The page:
HP will announce partnerships aimed at four small business vertical markets — accounting, medical offices, legal offices, real estate and health-care, added John Brennan, HP’s new senior vice president of SMBs.

The small and medium-sized business market for IT goods and services is about $460 billion a year worldwide and is expected to grow to more than $640 billion over the next three to four years, Brennan said. HP’s chunk of that pie is $21 billion a year, the number one company in IT sales to SMBs, he said.

This still seems to be quite heavily US-centric. SMEs in the emerging markets need even more affordable and integrated solutions. When will be the IT majors wake up to this opportunity?

Open-Source and Non-Profit Sector

[via Ashutosh and Tapan] Jonathan Peizer writes about realising the promise of open-source software and the non-profit sector:

The fundamental question to be answered is how one underwrites and sustains the development and continued maintenance of mission critical Open Source applications designed specifically for the non-profit sector? Applications for monitoring, case management, customer relationship management, advocacy, knowledge management, web publishing, analytics, etc. that support the unique missions of NGO’s. There are literally millions of non-profits all over the world with software application needs. How will Open Source assist in the development, implementation and maintenance of low cost, easily maintainable core applications that meet these needs? And how will these be underwritten long term?

The promise of the Open Source methodology satisfying these needs will not be met by a few narrowly subsidized initiatives. It will require some dedicated strategically defined public support over a number of years to develop a social source community and do the following:

  • Define the core mission critical apps that most NGO’s need.

  • Subsidize the base development of the core applications or at least open standards around these applications including the necessary documentation and training needed to implement them successfully.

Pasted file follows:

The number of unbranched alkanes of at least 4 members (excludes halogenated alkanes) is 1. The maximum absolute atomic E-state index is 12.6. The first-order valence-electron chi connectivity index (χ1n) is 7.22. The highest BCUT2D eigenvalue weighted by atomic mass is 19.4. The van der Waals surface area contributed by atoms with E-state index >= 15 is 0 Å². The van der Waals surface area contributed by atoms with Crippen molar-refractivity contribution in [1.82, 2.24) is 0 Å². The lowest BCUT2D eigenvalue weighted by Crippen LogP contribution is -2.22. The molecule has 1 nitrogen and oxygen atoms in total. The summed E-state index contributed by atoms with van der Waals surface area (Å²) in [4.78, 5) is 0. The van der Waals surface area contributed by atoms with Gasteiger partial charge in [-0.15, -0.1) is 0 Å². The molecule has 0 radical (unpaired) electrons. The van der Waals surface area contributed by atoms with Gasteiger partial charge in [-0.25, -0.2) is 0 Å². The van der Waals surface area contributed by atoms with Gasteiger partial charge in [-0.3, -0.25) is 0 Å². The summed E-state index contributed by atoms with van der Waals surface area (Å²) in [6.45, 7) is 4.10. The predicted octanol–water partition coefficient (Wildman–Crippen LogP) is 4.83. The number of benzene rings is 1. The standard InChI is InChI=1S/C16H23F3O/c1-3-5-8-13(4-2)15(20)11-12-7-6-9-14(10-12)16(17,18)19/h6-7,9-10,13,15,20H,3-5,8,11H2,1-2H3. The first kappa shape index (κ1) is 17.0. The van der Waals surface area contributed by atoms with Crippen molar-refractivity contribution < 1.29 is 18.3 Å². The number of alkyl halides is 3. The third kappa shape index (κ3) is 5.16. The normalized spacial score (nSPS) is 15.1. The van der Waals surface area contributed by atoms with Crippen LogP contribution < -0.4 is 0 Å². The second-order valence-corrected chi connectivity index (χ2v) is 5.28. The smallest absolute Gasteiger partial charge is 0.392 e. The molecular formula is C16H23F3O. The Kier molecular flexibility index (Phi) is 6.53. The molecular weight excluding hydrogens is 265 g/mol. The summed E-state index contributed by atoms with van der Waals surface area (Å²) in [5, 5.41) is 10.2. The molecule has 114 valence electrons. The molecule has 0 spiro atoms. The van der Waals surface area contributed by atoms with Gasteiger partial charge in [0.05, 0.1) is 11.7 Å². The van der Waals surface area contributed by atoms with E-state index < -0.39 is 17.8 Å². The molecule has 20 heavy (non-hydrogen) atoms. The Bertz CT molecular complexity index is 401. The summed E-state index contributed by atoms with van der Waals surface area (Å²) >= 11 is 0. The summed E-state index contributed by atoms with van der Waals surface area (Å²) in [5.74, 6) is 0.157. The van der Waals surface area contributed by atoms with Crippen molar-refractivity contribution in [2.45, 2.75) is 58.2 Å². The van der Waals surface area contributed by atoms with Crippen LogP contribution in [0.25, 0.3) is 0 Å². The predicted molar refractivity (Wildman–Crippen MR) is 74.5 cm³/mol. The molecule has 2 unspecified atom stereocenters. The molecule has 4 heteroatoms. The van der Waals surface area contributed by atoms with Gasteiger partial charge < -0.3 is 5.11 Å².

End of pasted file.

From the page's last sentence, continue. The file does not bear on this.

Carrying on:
• Develop a programmer community around these applications along with some software development institutions that employ at least a few project leaders and senior developers to coordinate activities.

  • Tie them closely to the nascent non-profit technology support community that has arisen over the last few years so that the applications, once developed, can be both delivered and supported over the long term.

  • Develop a cost structure that is not prohibitively expensive for NGO’s but that supports continued maintenance and development of the core applications.

    This will not happen without a proactive, well thought out strategy by a collaborative of progressive funders, developers and technology service providers. The dynamics that underwrite the long term maintenance and costs of mass market Open Source applications simply don’t exist for the non-profit sector because they are not underwritten in the same way they are for the commercial environment.

  • One of the suggestions made by Jonathan is for a Social SourceForge, which acts as a:

    1) A home base for development activities designed to meet a broad base of prioritized, mission focused application needs.

    2) A place to actively foster a mission focused development community.

    3) A documentation and training material depository for all applications on Social SourceForge.

    4) The arbiter of open standards for the NGO sector across application platforms.

    5) A catalyst spawning individual development efforts conforming to standards.

    6) A place where individual developers come if they wish to interact with a vibrant mission focused developer community for support.